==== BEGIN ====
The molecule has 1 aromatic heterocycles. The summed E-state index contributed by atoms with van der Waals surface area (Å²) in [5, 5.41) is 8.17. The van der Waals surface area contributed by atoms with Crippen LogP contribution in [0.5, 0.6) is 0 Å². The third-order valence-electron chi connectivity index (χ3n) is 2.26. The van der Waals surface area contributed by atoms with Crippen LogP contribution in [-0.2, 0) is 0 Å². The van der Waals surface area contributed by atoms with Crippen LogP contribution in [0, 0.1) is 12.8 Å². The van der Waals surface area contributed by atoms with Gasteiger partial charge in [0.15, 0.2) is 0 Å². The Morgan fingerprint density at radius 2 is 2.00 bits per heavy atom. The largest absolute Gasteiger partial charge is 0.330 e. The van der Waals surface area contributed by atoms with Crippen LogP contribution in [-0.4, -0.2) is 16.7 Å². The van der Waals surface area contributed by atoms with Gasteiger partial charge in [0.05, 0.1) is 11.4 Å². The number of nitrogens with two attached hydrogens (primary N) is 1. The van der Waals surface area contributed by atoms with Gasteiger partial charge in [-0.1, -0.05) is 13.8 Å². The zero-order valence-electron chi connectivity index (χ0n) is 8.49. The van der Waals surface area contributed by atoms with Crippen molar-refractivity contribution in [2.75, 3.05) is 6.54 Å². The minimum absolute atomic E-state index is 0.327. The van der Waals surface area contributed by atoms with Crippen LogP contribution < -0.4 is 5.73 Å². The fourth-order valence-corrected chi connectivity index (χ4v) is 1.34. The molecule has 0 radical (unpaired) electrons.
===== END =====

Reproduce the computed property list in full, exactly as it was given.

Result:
The molecule has 1 aromatic heterocycles. The summed E-state index contributed by atoms with van der Waals surface area (Å²) in [5, 5.41) is 8.17. The van der Waals surface area contributed by atoms with Crippen LogP contribution in [0.5, 0.6) is 0 Å². The third-order valence-electron chi connectivity index (χ3n) is 2.26. The van der Waals surface area contributed by atoms with Crippen LogP contribution in [-0.2, 0) is 0 Å². The van der Waals surface area contributed by atoms with Crippen LogP contribution in [0, 0.1) is 12.8 Å². The van der Waals surface area contributed by atoms with Gasteiger partial charge in [0.15, 0.2) is 0 Å². The Morgan fingerprint density at radius 2 is 2.00 bits per heavy atom. The largest absolute Gasteiger partial charge is 0.330 e. The van der Waals surface area contributed by atoms with Crippen LogP contribution in [-0.4, -0.2) is 16.7 Å². The van der Waals surface area contributed by atoms with Gasteiger partial charge in [0.05, 0.1) is 11.4 Å². The number of nitrogens with two attached hydrogens (primary N) is 1. The van der Waals surface area contributed by atoms with Gasteiger partial charge in [-0.1, -0.05) is 13.8 Å². The zero-order valence-electron chi connectivity index (χ0n) is 8.49. The van der Waals surface area contributed by atoms with Crippen molar-refractivity contribution in [2.75, 3.05) is 6.54 Å². The minimum absolute atomic E-state index is 0.327. The van der Waals surface area contributed by atoms with Crippen LogP contribution < -0.4 is 5.73 Å². The fourth-order valence-corrected chi connectivity index (χ4v) is 1.34. The molecule has 0 radical (unpaired) electrons.